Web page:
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American Rookies Come Through!  The USA faced quite the challenge at these world championships.  This team has suffered numerous recent major injuries to several veterans who would have provided experience, inspiration, and big scores on the world stage: Rebecca Bross, Chellsie Memmel, Mackenzie Caquatto, and Alicia Sacramone…and Shawn Johnson and Bridget Sloan weren’t quite physically ready.  This left Team USA with just one gymnast with any worlds experience – Aly Raisman – and four young rookies who would suddenly all be competing every event at the biggest world championships of the quadrennium.  These five gymnasts performed inspirationally in the qualifications here, hitting 20 for 20 routines and posting the top team score in the world by over three full points ahead of Russia.  Remarkably, all five girls were among the top 12 in the all-around, with Jordyn Wieber and Aly Raisman qualifying to the final.  This team also placed seven gymnasts into the event finals, giving Team USA exactly TEN medal opportunities at these world championships.  Way to go girls!

 

Russia Redeems Its Training Disasters.  Defending world champions Russia has been all over the place in training all week.  Perhaps lacking some leadership in the absence of current world all-around champion Aliya Mustafina, this talented team has looked sluggish, frustrated, uninspired, and inconsistent…ANYTHING but ready to attempt to defend their first ever world team title from 2010.  But as we’ve seen time and time again from this team, the competition was quite a different story than practice.  The spark they lacked in training reemerged on the competition floor, and though it wasn’t a flawless day, all in all this team was quite brilliant.  Current Russian Cup and European all-around champion Anna Dementieva, expected to vie for an all-around medal here, was unfortunately the weak link, finishing a devastating 31st all-around and failing to qualify for the all-around or any event finals.  In her absence, though, fans will be delighted to see Ksenia Afanasyeva’s first ever world all-around appearance, as she was rock solid and finished 6th overall.  And Viktoria Komova was so good you have to wonder if she was simply “hustling” the competition with her disastrous practices…she not only sits in first place in the all-around with a stunning 60.157 (ahead of favorite Jordyn Wieber’s 60.032), but leads the bars and beam qualifications as well.  Although Russia finished over three points behind the USA, it’s important to remember that the competition will naturally become closer with only three scores counting on each event, and that Russia becomes an even stronger team under this format.  Russia’s not out of the race for this team gold medal.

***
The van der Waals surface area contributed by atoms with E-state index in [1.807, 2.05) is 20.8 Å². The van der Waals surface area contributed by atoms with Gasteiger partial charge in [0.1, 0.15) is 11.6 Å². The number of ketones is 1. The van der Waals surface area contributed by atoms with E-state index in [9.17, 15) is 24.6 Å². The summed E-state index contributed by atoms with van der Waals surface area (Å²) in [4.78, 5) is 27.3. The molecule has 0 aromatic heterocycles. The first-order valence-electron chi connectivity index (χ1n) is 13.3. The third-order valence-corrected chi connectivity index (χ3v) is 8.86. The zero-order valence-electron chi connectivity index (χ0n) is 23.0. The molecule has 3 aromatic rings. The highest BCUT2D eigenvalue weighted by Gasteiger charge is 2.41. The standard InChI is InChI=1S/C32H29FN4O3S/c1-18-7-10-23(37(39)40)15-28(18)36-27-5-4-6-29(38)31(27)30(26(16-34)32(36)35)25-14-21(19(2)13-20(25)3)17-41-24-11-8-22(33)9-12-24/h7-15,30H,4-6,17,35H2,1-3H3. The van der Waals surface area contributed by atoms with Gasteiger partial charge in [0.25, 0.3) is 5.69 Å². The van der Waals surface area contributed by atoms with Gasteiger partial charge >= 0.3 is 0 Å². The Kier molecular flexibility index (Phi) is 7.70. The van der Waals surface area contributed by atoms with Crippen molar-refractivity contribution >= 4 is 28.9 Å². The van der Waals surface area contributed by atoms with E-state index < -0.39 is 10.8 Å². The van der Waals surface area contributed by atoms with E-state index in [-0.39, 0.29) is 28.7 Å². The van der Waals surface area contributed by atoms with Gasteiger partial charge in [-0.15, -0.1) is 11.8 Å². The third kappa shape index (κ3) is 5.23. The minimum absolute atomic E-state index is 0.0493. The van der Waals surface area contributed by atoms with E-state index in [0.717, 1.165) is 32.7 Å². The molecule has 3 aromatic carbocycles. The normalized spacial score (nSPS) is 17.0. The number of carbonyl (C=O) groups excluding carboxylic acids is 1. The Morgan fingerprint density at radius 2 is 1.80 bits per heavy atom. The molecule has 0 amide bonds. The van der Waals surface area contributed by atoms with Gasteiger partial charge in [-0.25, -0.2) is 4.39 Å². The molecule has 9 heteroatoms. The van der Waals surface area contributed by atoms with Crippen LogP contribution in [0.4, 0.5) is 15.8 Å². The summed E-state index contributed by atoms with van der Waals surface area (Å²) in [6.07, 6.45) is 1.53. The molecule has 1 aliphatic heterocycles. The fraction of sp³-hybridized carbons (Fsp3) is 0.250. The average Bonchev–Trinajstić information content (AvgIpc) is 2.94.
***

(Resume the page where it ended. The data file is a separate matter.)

China Shows Its Potential.  The big story with the Chinese was as much about what they could have done as it was about what they did.  Yao Jinnan was an absolute star, nailing all four events, qualifying in third in the all-around (59.031), and landing spots in the beam and floor finals.  Sui Lu was magnificent as well, tying Komova for the top beam score and posting the second highest floor score.  And Huang Qiushuang, a last minute substitute for Wu Liufang, recovered wonderfully from a fall on her piked full-in on floor to hit fantastic routines on the other three events.  She’ll join Yao Jinnan in the all-around finals.  But China did suffer major errors on every event except vault.  In addition to Huang’s fall on floor, world and Olympic bars champion He Kexin suffered two disastrous falls on her specialty, scoring a 12.733.  Jiang Yuyuan took an extra swing and made a major error on a pirouetting sequence (12.866), and Tan Sixin made an error on the low bar (13.866).  Tan Sixin also fell off beam, though this didn’t hurt the team too much as the other four gymnasts were very strong.  Although they finished nearly four points behind the USA, this difference could shrink very quickly in a team finals format – particularly if China were to hit 12 for 12.  So China’s not out of it, but it will be interesting to see what lineup China uses in the team final…will they risk putting up He Kexin on bars and Tan Sixin on beam?